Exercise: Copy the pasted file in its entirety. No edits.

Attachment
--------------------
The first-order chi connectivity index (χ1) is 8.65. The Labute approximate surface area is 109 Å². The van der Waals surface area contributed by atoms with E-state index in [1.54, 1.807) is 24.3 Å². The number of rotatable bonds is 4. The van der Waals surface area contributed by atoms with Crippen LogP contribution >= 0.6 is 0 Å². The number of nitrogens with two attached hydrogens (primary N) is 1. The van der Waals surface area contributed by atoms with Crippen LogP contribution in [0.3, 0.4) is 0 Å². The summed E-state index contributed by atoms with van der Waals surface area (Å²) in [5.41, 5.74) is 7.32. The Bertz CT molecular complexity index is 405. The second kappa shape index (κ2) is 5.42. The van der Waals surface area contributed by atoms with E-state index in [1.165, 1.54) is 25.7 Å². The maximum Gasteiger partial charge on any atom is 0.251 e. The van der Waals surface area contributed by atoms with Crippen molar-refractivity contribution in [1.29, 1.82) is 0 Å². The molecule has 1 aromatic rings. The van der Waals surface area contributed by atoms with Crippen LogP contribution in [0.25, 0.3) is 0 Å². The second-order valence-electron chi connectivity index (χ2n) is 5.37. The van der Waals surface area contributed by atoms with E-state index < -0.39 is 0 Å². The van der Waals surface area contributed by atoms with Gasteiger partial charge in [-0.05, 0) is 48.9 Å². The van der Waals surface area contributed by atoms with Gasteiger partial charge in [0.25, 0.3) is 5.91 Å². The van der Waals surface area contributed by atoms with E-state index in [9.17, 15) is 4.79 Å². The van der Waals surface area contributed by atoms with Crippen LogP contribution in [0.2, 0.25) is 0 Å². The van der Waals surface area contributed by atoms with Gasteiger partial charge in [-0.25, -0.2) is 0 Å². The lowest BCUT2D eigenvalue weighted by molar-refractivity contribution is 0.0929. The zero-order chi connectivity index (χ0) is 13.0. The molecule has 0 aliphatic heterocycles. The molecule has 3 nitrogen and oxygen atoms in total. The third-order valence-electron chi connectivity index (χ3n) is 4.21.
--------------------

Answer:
The first-order chi connectivity index (χ1) is 8.65. The Labute approximate surface area is 109 Å². The van der Waals surface area contributed by atoms with E-state index in [1.54, 1.807) is 24.3 Å². The number of rotatable bonds is 4. The van der Waals surface area contributed by atoms with Crippen LogP contribution >= 0.6 is 0 Å². The number of nitrogens with two attached hydrogens (primary N) is 1. The van der Waals surface area contributed by atoms with Crippen LogP contribution in [0.3, 0.4) is 0 Å². The summed E-state index contributed by atoms with van der Waals surface area (Å²) in [5.41, 5.74) is 7.32. The Bertz CT molecular complexity index is 405. The second kappa shape index (κ2) is 5.42. The van der Waals surface area contributed by atoms with E-state index in [1.165, 1.54) is 25.7 Å². The maximum Gasteiger partial charge on any atom is 0.251 e. The van der Waals surface area contributed by atoms with Crippen molar-refractivity contribution in [1.29, 1.82) is 0 Å². The molecule has 1 aromatic rings. The van der Waals surface area contributed by atoms with Crippen LogP contribution in [0.25, 0.3) is 0 Å². The second-order valence-electron chi connectivity index (χ2n) is 5.37. The van der Waals surface area contributed by atoms with E-state index < -0.39 is 0 Å². The van der Waals surface area contributed by atoms with Gasteiger partial charge in [-0.05, 0) is 48.9 Å². The van der Waals surface area contributed by atoms with Gasteiger partial charge in [0.25, 0.3) is 5.91 Å². The van der Waals surface area contributed by atoms with E-state index in [9.17, 15) is 4.79 Å². The van der Waals surface area contributed by atoms with Crippen LogP contribution in [0.2, 0.25) is 0 Å². The van der Waals surface area contributed by atoms with Gasteiger partial charge in [-0.25, -0.2) is 0 Å². The lowest BCUT2D eigenvalue weighted by molar-refractivity contribution is 0.0929. The zero-order chi connectivity index (χ0) is 13.0. The molecule has 0 aliphatic heterocycles. The molecule has 3 nitrogen and oxygen atoms in total. The third-order valence-electron chi connectivity index (χ3n) is 4.21.